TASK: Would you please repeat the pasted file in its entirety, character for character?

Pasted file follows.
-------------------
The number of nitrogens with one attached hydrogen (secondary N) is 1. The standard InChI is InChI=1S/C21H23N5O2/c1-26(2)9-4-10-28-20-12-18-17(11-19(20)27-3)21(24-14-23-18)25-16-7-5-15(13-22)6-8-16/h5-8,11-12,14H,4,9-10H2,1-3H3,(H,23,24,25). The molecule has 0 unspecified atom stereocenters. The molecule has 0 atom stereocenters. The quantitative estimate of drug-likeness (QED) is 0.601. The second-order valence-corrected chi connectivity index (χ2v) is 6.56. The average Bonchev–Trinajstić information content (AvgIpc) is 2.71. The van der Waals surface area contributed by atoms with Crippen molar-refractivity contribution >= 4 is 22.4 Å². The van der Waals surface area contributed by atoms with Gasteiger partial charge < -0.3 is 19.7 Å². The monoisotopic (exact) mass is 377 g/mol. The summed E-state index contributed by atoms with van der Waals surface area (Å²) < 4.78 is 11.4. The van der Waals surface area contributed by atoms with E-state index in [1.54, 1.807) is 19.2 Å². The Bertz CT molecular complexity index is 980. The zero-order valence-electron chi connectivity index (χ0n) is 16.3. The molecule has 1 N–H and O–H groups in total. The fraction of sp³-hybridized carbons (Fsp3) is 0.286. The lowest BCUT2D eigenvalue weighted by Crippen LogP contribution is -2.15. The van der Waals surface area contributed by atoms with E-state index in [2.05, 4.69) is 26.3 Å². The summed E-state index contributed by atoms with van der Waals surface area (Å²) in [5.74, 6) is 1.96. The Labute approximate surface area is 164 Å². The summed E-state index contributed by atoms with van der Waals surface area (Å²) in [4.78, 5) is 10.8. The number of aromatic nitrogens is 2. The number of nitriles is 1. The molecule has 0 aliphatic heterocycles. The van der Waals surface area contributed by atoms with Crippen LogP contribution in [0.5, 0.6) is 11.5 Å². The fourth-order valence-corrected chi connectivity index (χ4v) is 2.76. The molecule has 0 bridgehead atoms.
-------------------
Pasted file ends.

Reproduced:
The number of nitrogens with one attached hydrogen (secondary N) is 1. The standard InChI is InChI=1S/C21H23N5O2/c1-26(2)9-4-10-28-20-12-18-17(11-19(20)27-3)21(24-14-23-18)25-16-7-5-15(13-22)6-8-16/h5-8,11-12,14H,4,9-10H2,1-3H3,(H,23,24,25). The molecule has 0 unspecified atom stereocenters. The molecule has 0 atom stereocenters. The quantitative estimate of drug-likeness (QED) is 0.601. The second-order valence-corrected chi connectivity index (χ2v) is 6.56. The average Bonchev–Trinajstić information content (AvgIpc) is 2.71. The van der Waals surface area contributed by atoms with Crippen molar-refractivity contribution >= 4 is 22.4 Å². The van der Waals surface area contributed by atoms with Gasteiger partial charge < -0.3 is 19.7 Å². The monoisotopic (exact) mass is 377 g/mol. The summed E-state index contributed by atoms with van der Waals surface area (Å²) < 4.78 is 11.4. The van der Waals surface area contributed by atoms with E-state index in [1.54, 1.807) is 19.2 Å². The Bertz CT molecular complexity index is 980. The zero-order valence-electron chi connectivity index (χ0n) is 16.3. The molecule has 1 N–H and O–H groups in total. The fraction of sp³-hybridized carbons (Fsp3) is 0.286. The lowest BCUT2D eigenvalue weighted by Crippen LogP contribution is -2.15. The van der Waals surface area contributed by atoms with E-state index in [2.05, 4.69) is 26.3 Å². The summed E-state index contributed by atoms with van der Waals surface area (Å²) in [5.74, 6) is 1.96. The Labute approximate surface area is 164 Å². The summed E-state index contributed by atoms with van der Waals surface area (Å²) in [4.78, 5) is 10.8. The number of aromatic nitrogens is 2. The number of nitriles is 1. The molecule has 0 aliphatic heterocycles. The van der Waals surface area contributed by atoms with Crippen LogP contribution in [0.5, 0.6) is 11.5 Å². The fourth-order valence-corrected chi connectivity index (χ4v) is 2.76. The molecule has 0 bridgehead atoms.